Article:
FCC Opens Proceeding to Bring Broadband to Multiple Tenant Environments
July 2, 2019 | by Andrew Regitsky
At its monthly meeting next week, the FCC will initiate a Notice of Proposed Rulemaking (NPRM) in Docket 17-142 designed to bring more broadband competition to Multiple Tenant Environments (MTEs). Industry comments will be due 30 days after the NPRM appears in the Federal Register. The Rulemaking is long overdue!
The Commission defines MTEs as commercial or residential premises such as apartment buildings, condominium buildings, shopping malls, or cooperatives that are occupied by multiple entities. It notes that the density of MTEs makes them attractive to broadband providers but serving the customers within is a complicated effort.
First, installing facilities inside MTEs is often complicated and expensive because providers must access building conduits, lay wire that can reach each unit in the building or premises, and make necessary repairs once the wiring is installed. Second, broadband deployment to MTEs involves three, rather than two, interested parties—the broadband provider, the end user tenant, and the premises owner or controlling party—all of whom must take coordinated action for deployment to occur. (Draft Notice, at para. 1)
Historically, the agency has always had a policy that encouraged facilities-based competition by “promoting access to customers and infrastructure, including MTEs and their occupants,” by limiting mandatory sharing requirements that reduce incentives to invest.
The Commission has found that promoting access to infrastructure encourages competition by eliminating restrictions on who can compete, while mandatory sharing decreases broadband providers’ and MTE owners’ incentives to deploy facilities because they cannot recover the full benefit of their investment. (id., at para. 3)
In the NPRM, the Commission continues this policy and seeks industry input on the following questions:
Revenue Sharing Agreements
In which the building owner receives consideration from the communications provider in return for giving the provider access to the building and its tenants, should the Commission require the disclosure or restrict the use of revenue sharing agreements for broadband service?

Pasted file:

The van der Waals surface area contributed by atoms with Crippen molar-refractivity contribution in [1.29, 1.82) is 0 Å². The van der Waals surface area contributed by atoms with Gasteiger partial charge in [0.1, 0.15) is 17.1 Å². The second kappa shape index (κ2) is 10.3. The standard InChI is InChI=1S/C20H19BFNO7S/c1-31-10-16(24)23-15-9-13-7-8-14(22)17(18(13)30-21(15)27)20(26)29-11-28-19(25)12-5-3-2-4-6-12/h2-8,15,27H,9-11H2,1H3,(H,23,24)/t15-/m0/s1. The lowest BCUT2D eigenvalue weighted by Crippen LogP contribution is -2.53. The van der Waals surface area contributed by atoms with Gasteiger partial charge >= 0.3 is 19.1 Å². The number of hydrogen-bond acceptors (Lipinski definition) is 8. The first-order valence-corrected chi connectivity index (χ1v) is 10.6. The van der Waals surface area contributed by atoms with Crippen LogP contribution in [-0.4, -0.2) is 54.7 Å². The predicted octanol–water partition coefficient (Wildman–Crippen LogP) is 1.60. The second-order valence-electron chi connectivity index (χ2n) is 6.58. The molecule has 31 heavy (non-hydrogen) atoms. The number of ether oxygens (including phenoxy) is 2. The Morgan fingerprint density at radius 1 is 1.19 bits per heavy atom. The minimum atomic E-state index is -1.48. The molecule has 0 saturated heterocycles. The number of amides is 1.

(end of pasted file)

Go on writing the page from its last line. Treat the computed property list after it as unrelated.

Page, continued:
What impact do revenue sharing agreements have on competition and deployment within MTEs?
Conversely, do revenue sharing agreements reduce incentives for building owners to grant access to competitive providers when any subscriber gained by such a provider means reduced income to the building owner?
Rooftop Antennas and DAS Facilities Access
Wireless providers rely on access to building rooftops to establish or improve backhaul for wireless services. Should the Commission increase competitive access to rooftop facilities, which are often subject to exclusivity agreements?
Should it improve access to distributed antenna systems (DAS) facilities?
These are “small antennas typically installed on shared wiring within the MTE” which transmit signals using internal wiring within the building “to a carrier point-of-presence.” According to the Commission, wireless providers use DAS facilities within MTEs to fill gaps in coverage caused by dense walls and provide additional capacity in areas with dense concentrations of people including stadiums and arenas.
Exclusive Wiring and Marketing Agreements
These agreements occur when a service provider sells its wiring to the MTE owner and then leases back the wiring on an exclusive basis. They often include provisions requiring the provider to maintain the inside wiring and other facilities.
What impact on competition do these agreements have?
Should they be prohibited?
Should they be prohibited unless the provider can demonstrate they are not anti-competitive?
State and Local Policy and Regulations
Are there specific state or local policies that improve broadband access and competition in MTEs?
Conversely, are there any such policies that limit broadband competition in MTEs?
What jurisdictional and statutory authority does the Commission have to address the issues raised in this NPRM?
At the same time as the Commission adopts the NPRM it will also approve a complementary Declaratory Ruling to clarify that it welcomes state and local efforts to increase access to MTEs, so long as those efforts are consistent with federal policy. Specifically, the Ruling affirms that the agency will not preempt mandatory state and local laws that simply create a right of access to MTEs.
The Declaratory Ruling will take effect immediately when it is released to the public. This is a wise proceeding for the Commission to initiate. As it notes,
Thirty percent of Americans live in apartments or condominiums, and millions more work every day in office buildings. As we strive to close the digital divide, we must address the needs of those who live and work in these buildings (Id., at para. 1).